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J Paediatr Child Health. 2001 Jun;37(3):244-6.

Risk of hepatitis C virus infection in multiply transfused premature neonates.

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  • 1Department of Neonatal Medicine, Royal Prince Alfred Hospital, Camperdown, New South Wales, Australia.



Reports from around the world indicate that multiply transfused patients are at increased risk of hepatitis C virus (HCV) infection, with reported rates of between 4% and 44%. Such reports are mostly of haematological and renal patients. As recipients of blood products in the newborn period, premature infants share this risk, but there is little information regarding their risk.


To assess the risk of HCV infection in children who, as premature neonates, received multiple blood products prior to the introduction of screening of donated blood for HCV.


Premature infants born between January 1985 and January 1990 who had attended our high-risk follow-up clinic were selected on the basis of the number of transfusions of blood, platelets or fresh frozen plasma they received in the newborn period. Ethical approval to offer HCV testing to parents was obtained from the Central Sydney Area Health Service Ethics Review Committee. Parents of infants who received three or more transfusions were then contacted by mail with the approved letter explaining the study, and offered HCV testing. Detection of anti-HCV antibodies was undertaken using second, and later third generation enzyme immunoassay kits. Samples which were found to be 'indeterminate' were tested using a Wellcozyme HCV western blot assay (Murex Diagnostics Ltd, Datford, UK). Hepatitis C virus-ribonucleic acid (RNA) was detected using an 'in-house' polymerase chain reaction (PCR) assay. Alanine transaminase (ALT) was also measured, with values above 55 U/L considered abnormal.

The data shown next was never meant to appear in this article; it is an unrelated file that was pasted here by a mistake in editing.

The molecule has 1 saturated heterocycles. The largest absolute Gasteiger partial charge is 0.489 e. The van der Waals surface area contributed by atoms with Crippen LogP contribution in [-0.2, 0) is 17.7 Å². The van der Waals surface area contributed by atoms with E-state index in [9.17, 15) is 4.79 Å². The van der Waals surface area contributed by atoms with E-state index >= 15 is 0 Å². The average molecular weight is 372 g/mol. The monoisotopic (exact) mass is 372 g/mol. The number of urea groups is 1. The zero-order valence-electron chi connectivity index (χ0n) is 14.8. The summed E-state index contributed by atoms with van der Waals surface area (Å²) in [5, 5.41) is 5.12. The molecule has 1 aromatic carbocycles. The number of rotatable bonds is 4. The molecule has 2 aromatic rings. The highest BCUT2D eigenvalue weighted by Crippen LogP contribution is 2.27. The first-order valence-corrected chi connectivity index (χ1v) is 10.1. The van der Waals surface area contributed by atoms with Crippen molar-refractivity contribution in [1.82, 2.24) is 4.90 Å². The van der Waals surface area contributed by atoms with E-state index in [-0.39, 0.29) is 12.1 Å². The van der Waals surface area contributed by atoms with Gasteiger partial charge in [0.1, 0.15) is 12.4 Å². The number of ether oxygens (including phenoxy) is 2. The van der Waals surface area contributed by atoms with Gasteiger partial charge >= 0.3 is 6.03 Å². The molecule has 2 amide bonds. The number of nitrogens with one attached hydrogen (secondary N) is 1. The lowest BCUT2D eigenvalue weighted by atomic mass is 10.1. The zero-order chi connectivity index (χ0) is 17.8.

Consent was obtained for 45 children (25 males, 20 females). The mean (+/- SEM) gestational age and weight of the children at birth was 26.7 +/- 0.2 weeks and 938 +/- 27 g, respectively. The children received 198 transfusions of blood products, an average of 4.4 U per child. All of the infants except for one were negative for anti-HCV antibodies. One infant was 'indeterminate' (low positive on third generation test but negative on second generation test), but proved negative subsequently on both western blot and PCR testing. HCV-RNA was not detected in any of the infants on PCR testing. All of the samples had normal ALT values, the mean being 16 U/L (range 8-52).


None of the children consenting to this study had evidence of current HCV infection. Because of the sample size, we were not able to estimate the true risk of infection from this study, except that the upper limit for the risk is about 1/200 per transfused blood sample.

[PubMed - indexed for MEDLINE]
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